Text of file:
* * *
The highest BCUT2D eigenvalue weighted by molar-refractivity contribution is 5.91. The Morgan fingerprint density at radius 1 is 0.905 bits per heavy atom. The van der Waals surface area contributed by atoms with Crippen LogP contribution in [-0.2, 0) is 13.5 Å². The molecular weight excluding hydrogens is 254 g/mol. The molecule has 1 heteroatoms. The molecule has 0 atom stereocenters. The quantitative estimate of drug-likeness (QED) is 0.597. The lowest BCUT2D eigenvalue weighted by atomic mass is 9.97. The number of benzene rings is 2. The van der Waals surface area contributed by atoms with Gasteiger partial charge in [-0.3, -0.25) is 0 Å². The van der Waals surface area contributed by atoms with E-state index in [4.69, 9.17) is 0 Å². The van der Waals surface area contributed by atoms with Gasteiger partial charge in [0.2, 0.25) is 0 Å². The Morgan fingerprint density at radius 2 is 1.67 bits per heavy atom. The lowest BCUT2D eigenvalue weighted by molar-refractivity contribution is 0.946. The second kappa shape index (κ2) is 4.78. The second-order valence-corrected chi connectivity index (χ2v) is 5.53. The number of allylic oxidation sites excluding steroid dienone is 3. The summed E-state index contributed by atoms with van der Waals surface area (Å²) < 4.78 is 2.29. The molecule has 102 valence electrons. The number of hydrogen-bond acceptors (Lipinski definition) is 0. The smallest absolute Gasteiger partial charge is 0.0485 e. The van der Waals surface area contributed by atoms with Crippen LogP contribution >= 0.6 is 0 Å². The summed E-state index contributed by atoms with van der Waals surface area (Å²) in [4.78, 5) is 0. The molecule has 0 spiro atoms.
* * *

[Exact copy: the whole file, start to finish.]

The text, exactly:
The highest BCUT2D eigenvalue weighted by molar-refractivity contribution is 5.91. The Morgan fingerprint density at radius 1 is 0.905 bits per heavy atom. The van der Waals surface area contributed by atoms with Crippen LogP contribution in [-0.2, 0) is 13.5 Å². The molecular weight excluding hydrogens is 254 g/mol. The molecule has 1 heteroatoms. The molecule has 0 atom stereocenters. The quantitative estimate of drug-likeness (QED) is 0.597. The lowest BCUT2D eigenvalue weighted by atomic mass is 9.97. The number of benzene rings is 2. The van der Waals surface area contributed by atoms with Gasteiger partial charge in [-0.3, -0.25) is 0 Å². The van der Waals surface area contributed by atoms with E-state index in [4.69, 9.17) is 0 Å². The van der Waals surface area contributed by atoms with Gasteiger partial charge in [0.2, 0.25) is 0 Å². The Morgan fingerprint density at radius 2 is 1.67 bits per heavy atom. The lowest BCUT2D eigenvalue weighted by molar-refractivity contribution is 0.946. The second kappa shape index (κ2) is 4.78. The second-order valence-corrected chi connectivity index (χ2v) is 5.53. The number of allylic oxidation sites excluding steroid dienone is 3. The summed E-state index contributed by atoms with van der Waals surface area (Å²) < 4.78 is 2.29. The molecule has 102 valence electrons. The number of hydrogen-bond acceptors (Lipinski definition) is 0. The smallest absolute Gasteiger partial charge is 0.0485 e. The van der Waals surface area contributed by atoms with Crippen LogP contribution >= 0.6 is 0 Å². The summed E-state index contributed by atoms with van der Waals surface area (Å²) in [4.78, 5) is 0. The molecule has 0 spiro atoms.